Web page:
Falling costs and the growing availability of new and used EV models mean more and more Americans can get behind the wheel of an EV.
There are 1.5 million electric vehicles on the road in the U.S. today. The majority of these cars were acquired on two- and three-year leases, which means hundreds of thousands of EVs are either already available on the used car market or soon will be. The nearly-new EVs coming off leases typically have 60,000-70,000 miles remaining on their warranties and many can be acquired for less than $13,000.
And just in time: More Americans from all walks of life are interested in purchasing electric vehicles than ever before. According to a 2019 survey by Consumer Reports and the Union of Concerned Scientists, 63 percent of prospective car buyers are interested in or planning on purchasing an EV for their next car, including 31 percent of people making less than $50k a year.
EV AFFORDABILITY FACTS
Prices of EVs are dropping
EVs are expected to be cost-competitive with combustion-engine cars by the mid-2020s without the assistance of state or federal purchase incentives. Today, you can already get into a new EV for less than the median price of a new conventional car.
Prices for EVs continue to drop year after year, even during the pandemic. From Sept. 2019 to Sept. 2020, the median sales price for a new EV dropped 2 percent, while the average price for new conventional vehicles rose 2.5 percent, according to Kelley Blue Book.
Several model 2020 EVs are listed below the median sales price ($38,723) for a new gas-powered car, such as the 2020 Nissan Leaf (MSRP $31,600), 2020 Hyundai Ioniq Electric (MSRP $33,045) and 2020 Chevy Bolt (MSRP $36,620). Even the 2020 Tesla Model 3 can compete with an MSRP of $35,400.
Despite the pandemic, automakers are accelerating their EV launch plans and by 2022, there will be over 500 different EV models available globally.
The used EV market is booming
The vast majority of U.S. car buyers purchase used vehicles, not new ones. Used EVs are more economical than used conventional cars, especially considering most are newer models and they are cheaper to fuel and maintain.
Nearly 80 percent of most models of EVs are leased. That means there’s a growing number of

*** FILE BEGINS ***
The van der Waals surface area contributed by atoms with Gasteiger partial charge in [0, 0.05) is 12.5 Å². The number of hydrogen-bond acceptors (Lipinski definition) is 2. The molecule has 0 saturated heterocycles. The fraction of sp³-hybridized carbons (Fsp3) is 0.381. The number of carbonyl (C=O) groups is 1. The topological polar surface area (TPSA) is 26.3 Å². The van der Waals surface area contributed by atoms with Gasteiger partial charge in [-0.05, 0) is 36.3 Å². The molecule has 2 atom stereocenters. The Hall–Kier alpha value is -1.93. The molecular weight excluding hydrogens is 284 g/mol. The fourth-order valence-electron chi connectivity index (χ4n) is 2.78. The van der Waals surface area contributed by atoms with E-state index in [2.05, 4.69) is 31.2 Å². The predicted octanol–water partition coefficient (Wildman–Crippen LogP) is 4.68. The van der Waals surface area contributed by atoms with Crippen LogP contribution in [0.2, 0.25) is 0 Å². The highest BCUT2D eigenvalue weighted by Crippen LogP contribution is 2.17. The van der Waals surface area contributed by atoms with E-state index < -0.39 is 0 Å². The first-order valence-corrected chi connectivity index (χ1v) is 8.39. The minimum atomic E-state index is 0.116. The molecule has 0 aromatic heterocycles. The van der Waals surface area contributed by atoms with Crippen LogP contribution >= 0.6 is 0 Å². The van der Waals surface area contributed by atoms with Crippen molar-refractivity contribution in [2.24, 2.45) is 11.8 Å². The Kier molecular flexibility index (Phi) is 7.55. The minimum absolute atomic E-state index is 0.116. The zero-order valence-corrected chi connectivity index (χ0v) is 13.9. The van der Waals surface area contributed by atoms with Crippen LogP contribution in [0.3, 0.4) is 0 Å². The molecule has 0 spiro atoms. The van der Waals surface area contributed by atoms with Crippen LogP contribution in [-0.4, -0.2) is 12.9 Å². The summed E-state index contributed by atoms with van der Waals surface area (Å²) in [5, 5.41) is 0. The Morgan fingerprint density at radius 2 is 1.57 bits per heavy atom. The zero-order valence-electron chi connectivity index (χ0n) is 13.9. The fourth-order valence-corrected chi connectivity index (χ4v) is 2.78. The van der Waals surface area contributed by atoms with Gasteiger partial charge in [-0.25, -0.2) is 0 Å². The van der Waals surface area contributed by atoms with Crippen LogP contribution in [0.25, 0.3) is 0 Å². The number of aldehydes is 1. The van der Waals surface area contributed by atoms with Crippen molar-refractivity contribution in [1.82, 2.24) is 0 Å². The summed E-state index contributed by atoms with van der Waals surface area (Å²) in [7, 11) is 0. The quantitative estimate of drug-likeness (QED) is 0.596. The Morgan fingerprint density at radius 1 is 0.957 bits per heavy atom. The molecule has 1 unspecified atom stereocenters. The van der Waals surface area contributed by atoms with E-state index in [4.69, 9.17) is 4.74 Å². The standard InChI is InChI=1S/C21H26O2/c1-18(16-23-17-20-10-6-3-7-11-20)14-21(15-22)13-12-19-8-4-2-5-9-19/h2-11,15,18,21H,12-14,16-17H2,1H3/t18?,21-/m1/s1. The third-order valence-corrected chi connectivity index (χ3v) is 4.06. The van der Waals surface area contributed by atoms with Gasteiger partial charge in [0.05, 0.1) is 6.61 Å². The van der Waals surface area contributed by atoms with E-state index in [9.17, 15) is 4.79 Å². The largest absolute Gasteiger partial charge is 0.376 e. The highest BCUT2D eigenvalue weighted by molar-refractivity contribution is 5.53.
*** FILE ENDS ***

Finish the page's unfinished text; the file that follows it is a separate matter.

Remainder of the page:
nearly-new used EVs with low miles and in good condition headed back to dealerships.
Deals on used EVs abound. According to Kelley Blue Book, a base model 2017 Nissan Leaf or Ford Focus in good condition sells for between $10k-$13K, or you could get your hands on a 2017 BMW i3 for $17K to $21K.
EV owners love their cars. In a recent survey of 40,000 EV drivers, 96 percent said they would buy an EV again, and 87 percent said their EV was their first choice for transportation in their household, even if they also owned a gas powered car.
EVs cost less to own than gas powered cars
New or used – EVs cost thousands of dollars less to own and operate than gas-powered cars over their lifetimes.
After you account for fuel cost savings, a consumer who leases a new EV or finances a used EV could
spend about $100 a month, comparable to what many spend on a cell phone or cable/internet bill.
In Nevada, driving on electricity is the cost-equivalent of driving on $0.98/gallon gasoline. And on the right utility plan, it would cost as little as $0.41/gallon.
When you add it all up, owning an EV will save the typical driver $6,000 to $10,000 over the life of the vehicle, compared to a comparable gas-powered car.
To ensure more Americans can get behind the wheel of an EV we must:
Continue and expand tax credits and incentives for purchasing EVs
Focus incentives for those who need them the most
Stop states from imposing excessive fees and taxes on EVs
Increase investment in clean mobility options such as busses, vanpools and ride-sharing services
Increase access to charging stations so consumers can realize the fuel cost savings EVs can provide